For the past seven years, Laurie had worked as an international brand consultant. She had advised companies big and small around the world that were looking to market their products to the US. Mostly, this involved setting them up with official websites that were readable in English. She couldn't count the number of times foreign entrepreneurs presented her with amateurish homepages swamped with cheesy animated graphics and headlines featuring, "SALE! ONLY50 DOLLAR! BUY NOW!" So, she'd get them set up with something crisp and fresh – or rather, something that a business would use rather than a preteen trying to jazz up their MySpace – and then tracked their revenue before and after its implementation. Sometimes she had to contract graphic artists to help with logo design or modification. Other times she placed orders with the print department for brochures or business cards or whatever other materials her clients thought were necessary to spread the word for their brand. But that was pretty much it.
Maybe it wouldn't be so dull if Laurie worked for people in cosmetics or fashion. She loved that kind of stuff – which was evident from her pomegranate-colored hair, cut razor straight at the shoulder and then just above the eyebrows for stylish bangs, her plump glossy lips, her lace-patterned leggings, her acrylic French-manicured nails, and her sequined black blouse with the cowl neck.
But Laurie did not work for the beautiful people of the makeup industry. Mainly, she worked with European food groups. She had never asked to be assigned to these programs; somehow, someway though she always ended up assisting some random business get its dried noodles, bottled condiments, and cured meats into the US market.
Currently, she was helping this Hungarian guy, Tibor, with his growing business "Vállalot Fűsezerés," or what he told her meant "The Company of Seasonings." He had actually sent her a free sample in the mail after their first phone call. Laurie, by no means a chef, had torn the packet open and tossed it all on some chicken. It tasted alright, she supposed. Nothing out of the ordinary, but Tibor was convinced these seasonings would take off in the American market.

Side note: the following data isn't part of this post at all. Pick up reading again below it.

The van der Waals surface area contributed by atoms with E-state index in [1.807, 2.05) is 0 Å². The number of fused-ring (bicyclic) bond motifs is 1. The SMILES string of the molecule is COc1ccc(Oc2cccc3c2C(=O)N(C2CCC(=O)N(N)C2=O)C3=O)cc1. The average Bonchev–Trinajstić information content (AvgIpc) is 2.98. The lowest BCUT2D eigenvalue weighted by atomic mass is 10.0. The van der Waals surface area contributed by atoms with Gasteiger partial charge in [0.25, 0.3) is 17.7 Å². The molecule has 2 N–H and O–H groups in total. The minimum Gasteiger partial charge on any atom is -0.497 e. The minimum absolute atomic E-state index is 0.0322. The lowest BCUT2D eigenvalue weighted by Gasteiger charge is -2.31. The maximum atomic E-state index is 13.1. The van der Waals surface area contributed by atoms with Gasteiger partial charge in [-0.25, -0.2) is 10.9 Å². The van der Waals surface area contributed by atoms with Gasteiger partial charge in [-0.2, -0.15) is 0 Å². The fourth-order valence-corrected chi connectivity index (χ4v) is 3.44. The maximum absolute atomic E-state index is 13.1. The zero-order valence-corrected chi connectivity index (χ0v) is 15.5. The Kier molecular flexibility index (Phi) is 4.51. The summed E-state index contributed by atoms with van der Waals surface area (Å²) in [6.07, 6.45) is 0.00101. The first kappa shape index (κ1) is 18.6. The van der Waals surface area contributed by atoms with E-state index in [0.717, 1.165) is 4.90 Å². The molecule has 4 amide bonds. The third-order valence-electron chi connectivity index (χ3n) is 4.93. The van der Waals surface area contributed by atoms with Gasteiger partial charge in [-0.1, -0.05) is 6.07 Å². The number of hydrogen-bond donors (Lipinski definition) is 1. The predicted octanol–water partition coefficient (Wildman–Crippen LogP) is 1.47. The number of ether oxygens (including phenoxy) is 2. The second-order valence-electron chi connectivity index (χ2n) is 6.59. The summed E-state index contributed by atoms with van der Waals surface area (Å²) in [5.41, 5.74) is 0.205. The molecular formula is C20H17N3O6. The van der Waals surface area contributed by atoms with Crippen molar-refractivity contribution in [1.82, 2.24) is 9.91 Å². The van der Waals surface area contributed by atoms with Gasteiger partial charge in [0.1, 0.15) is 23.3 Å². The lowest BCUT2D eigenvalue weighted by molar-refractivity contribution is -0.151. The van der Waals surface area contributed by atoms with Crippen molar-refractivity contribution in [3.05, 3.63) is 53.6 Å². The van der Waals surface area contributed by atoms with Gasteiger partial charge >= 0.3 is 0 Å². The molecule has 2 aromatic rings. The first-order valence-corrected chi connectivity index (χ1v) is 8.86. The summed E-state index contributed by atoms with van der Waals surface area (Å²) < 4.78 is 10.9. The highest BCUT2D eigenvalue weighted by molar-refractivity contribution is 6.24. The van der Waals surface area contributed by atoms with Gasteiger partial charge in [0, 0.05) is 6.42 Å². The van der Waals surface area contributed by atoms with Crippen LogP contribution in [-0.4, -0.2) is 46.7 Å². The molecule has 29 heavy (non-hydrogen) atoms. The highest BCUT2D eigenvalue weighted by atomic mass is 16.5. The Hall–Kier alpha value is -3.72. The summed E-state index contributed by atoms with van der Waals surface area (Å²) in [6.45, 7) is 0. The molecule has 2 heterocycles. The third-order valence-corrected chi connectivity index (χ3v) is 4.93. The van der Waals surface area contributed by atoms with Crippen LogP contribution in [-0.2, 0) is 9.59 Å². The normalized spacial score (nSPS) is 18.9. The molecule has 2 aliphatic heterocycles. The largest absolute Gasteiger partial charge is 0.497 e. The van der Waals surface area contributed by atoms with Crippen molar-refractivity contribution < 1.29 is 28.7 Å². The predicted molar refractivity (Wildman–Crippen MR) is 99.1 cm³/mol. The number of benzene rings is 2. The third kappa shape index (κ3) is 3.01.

"Your seasoning come from scientist," he had told her. "Your seasoning make children fat. My seasoning come from good, clean land – no chemicals! Perfect safe. I sell for good price too."
Sure, Laurie made her money to buy her leg wax and her lip stick…But it was still a 9-5 desk job, a 'sit at your computer and talk on the phone and type emails without much privacy or refuge' job. Upper level management occasionally sent emails down to remind them all of the company's strategic visions and upcoming conferences, and once a year Laurie met with wacky Sandra to discuss her "progress."
Really, the only kick Laurie got out of her day was annoying Terri.
Suddenly, Laurie had an idea – a brilliant idea. An awesome and colorful and absolutely radical idea. An idea that would literally change the face of this dull and dreary office. She glanced over at Terri, who was still jabbering away on the phone in his fake, 'business professional' voice, and she grinned mischievously.
"You might want to stay at home tomorrow, Terri," she whispered under her breath giggling. "Neat freak or not, I've got a surprise in store that'll shake up everybody's cubicles!"
Terri was in for a surprise when he got back to his apartment that night. As soon as he walked in the door, before he even had a chance to set down his brief case or unbutton his coat, he was nearly assailed in the skull by a flying stiletto heel, spinning round like a loose bowling ball at the alley. With a lucky duck, he dodged the airborne shoe and picked it up when it fell against the screen door.
"It's all your fault!"
A young woman, probably in her late twenties or early thirties, came raging from the hallway. Her face was bright red with anger and there was a sheen of sweat on her forehead, as if she'd been working out. While she was clearly making her way over to Terri to confront him directly, she was obstructed by piles of stuff on either side of her.
Indeed, the moment Terri stepped into the house, he too could see the piles and piles of things laying around. Stacks of magazines and mail-order catalogues, storage bins filled with collections of plastic miniatures, kitchenware, automotive tools, bathroom products, and craft supplies, heaps of laundry –both dirty and clean –and opaque garbage bags, tied and dumped on top of each other, filled with anything from the lost treasures of Atlantis to discarded pizza plates from last Friday's dinner, melted cheese and grease still stuck to the folded edges.
The sprawl of belongings didn't stop in the entryway either. While it was difficult to see over a mound of raggedy teddy bears in the front hall, the even higher tower of dirty dishes, cardboard boxes, and outdated electronics in the kitchen still managed to rise into view.